Ukraine Covid-19 Outbreak Near ‘Catastrophic’ Level

Ukraine is at the limit of its capacity to treat coronavirus patients.

“The situation is quickly changing from difficult to catastrophic,” Health Minister Maksym Stepanov told lawmakers in Kyiv this week. “It is impossible to pass the next wave lightly. No matter how quickly we add hospital beds, the coronavirus spreads faster.”

Ukraine reported 9,524 new cases on Wednesday, along with 199 new deaths. That breached the benchmark of 9,000 daily infections for the first time, the level that Unicef previously estimated would stretch the country’s hospital capacity to the maximum.

“The number of available beds for coronavirus patients is not enough at the moment,” Lotta Sylwander, the local representative of the UN agency that focuses on protecting children and is one of the world’s largest vaccine providers, said in an interview last week.

Ukrainian authorities failed to embrace testing as a key method of fighting the pandemic and because of “that lack of understanding there wasn’t a big political push to increase testing capacity.”

The government boosted the number hospital beds designated for Covid patients to 47,000 in the country of about 40 million. Testing is at about 50,000 per day, the health minister said.

‘Little Preparation’

Despite the ramp-up, Ukraine’s test-and-trace system remains the weakest in Europe, according to Pavlo Kovtonyuk, head of the health-care economics department at the Kyiv School of Economics.

“There was very little preparation to set up hospitals, equipment and to provide training for medical personnel ahead of the autumn wave,” he said, adding that slow test processing makes it difficult to trace contacts and to properly isolate infected people.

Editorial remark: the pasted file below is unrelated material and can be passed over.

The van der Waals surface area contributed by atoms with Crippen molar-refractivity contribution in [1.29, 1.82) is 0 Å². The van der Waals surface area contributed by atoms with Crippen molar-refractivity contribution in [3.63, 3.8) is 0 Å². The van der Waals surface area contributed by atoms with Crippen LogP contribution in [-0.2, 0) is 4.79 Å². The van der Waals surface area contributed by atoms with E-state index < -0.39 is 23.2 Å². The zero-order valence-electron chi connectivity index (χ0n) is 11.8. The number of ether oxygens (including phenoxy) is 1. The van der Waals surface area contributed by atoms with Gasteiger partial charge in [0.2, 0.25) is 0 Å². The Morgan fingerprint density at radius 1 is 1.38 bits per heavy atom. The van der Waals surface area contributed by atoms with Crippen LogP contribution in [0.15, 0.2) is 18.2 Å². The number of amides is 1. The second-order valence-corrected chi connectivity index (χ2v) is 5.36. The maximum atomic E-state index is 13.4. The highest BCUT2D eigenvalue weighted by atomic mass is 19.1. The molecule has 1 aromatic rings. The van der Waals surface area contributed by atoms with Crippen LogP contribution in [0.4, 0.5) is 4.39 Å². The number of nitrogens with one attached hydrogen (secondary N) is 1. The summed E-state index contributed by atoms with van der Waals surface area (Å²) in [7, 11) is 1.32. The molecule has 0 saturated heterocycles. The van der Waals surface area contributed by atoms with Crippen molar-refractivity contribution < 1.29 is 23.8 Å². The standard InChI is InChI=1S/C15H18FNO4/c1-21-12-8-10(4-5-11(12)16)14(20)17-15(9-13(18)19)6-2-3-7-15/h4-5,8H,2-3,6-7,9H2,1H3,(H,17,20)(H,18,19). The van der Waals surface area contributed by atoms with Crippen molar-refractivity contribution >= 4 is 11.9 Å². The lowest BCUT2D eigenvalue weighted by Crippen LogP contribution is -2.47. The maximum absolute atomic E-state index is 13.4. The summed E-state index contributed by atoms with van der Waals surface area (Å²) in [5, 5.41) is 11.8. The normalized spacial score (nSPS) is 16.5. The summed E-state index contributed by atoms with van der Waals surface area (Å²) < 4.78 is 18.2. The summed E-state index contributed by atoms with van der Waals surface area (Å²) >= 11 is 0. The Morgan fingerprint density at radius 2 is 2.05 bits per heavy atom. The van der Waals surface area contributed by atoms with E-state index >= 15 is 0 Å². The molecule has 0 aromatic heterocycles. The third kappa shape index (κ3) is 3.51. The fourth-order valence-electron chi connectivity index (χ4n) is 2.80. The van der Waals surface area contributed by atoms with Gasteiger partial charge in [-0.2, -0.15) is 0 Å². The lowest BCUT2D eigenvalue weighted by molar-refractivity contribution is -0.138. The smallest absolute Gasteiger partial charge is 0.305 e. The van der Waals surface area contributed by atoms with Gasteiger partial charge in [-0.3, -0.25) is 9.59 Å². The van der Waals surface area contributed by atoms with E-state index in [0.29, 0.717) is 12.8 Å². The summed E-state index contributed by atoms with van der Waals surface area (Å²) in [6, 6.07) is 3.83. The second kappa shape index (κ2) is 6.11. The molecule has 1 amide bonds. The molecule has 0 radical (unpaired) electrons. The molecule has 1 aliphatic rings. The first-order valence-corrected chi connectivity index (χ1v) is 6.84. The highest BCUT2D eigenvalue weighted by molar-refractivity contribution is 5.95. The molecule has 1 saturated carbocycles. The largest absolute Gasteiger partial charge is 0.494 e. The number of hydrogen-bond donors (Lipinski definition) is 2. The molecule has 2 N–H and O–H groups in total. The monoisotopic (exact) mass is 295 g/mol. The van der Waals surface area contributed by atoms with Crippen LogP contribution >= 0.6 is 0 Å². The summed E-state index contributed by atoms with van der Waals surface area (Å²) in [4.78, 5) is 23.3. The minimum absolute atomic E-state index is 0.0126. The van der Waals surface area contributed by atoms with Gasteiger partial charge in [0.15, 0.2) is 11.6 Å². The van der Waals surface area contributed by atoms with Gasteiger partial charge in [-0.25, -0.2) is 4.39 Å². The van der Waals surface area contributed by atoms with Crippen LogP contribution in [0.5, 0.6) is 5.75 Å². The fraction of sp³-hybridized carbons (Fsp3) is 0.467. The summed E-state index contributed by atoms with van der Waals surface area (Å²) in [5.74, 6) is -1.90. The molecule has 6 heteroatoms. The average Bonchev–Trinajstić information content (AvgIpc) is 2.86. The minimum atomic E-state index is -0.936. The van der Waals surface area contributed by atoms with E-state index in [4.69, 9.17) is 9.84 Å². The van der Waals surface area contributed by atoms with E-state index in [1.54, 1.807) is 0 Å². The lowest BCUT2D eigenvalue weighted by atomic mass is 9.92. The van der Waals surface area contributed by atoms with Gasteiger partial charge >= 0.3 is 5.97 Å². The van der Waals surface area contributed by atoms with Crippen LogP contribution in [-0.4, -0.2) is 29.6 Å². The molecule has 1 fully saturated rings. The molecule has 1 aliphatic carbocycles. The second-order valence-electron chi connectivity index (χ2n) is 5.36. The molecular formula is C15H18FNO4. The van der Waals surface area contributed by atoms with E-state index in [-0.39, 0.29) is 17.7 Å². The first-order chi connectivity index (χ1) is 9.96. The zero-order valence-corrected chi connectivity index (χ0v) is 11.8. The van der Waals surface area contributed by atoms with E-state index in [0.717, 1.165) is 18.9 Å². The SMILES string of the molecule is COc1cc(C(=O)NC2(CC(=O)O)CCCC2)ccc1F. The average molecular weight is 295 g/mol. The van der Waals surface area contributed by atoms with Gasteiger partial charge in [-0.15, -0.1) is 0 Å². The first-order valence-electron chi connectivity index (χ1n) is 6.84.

The government assigned about 13% of its 64.7 billion-hryvnia ($2.3 billion) coronavirus fund to the Health Ministry for hospital equipment, testing and ventilators. More than four times as much was redirected for road construction and maintenance, according to Finance Ministry data.

Part of the reason is that a more successful virus defense in the spring created a false sense of security, which is now proving difficult to reverse, according to Kovotnyuk.

“The government set aside enough money and in time to deal with a new wave,” he said. “However the money was not used for its due purpose because of the lack of clear priorities and because of a delusion that the situation in Ukraine is stable. Add coronavirus fatigue and it is easy to predict a very difficult winter ahead.”

Ukraine has no plans to impose lockdown but will act if the situation deteriorates, Prime Minister Denys Shmyhal said Wednesday.

©2020 Bloomberg L.P.

BQ Install

Bloomberg Quint

Add BloombergQuint App to Home screen.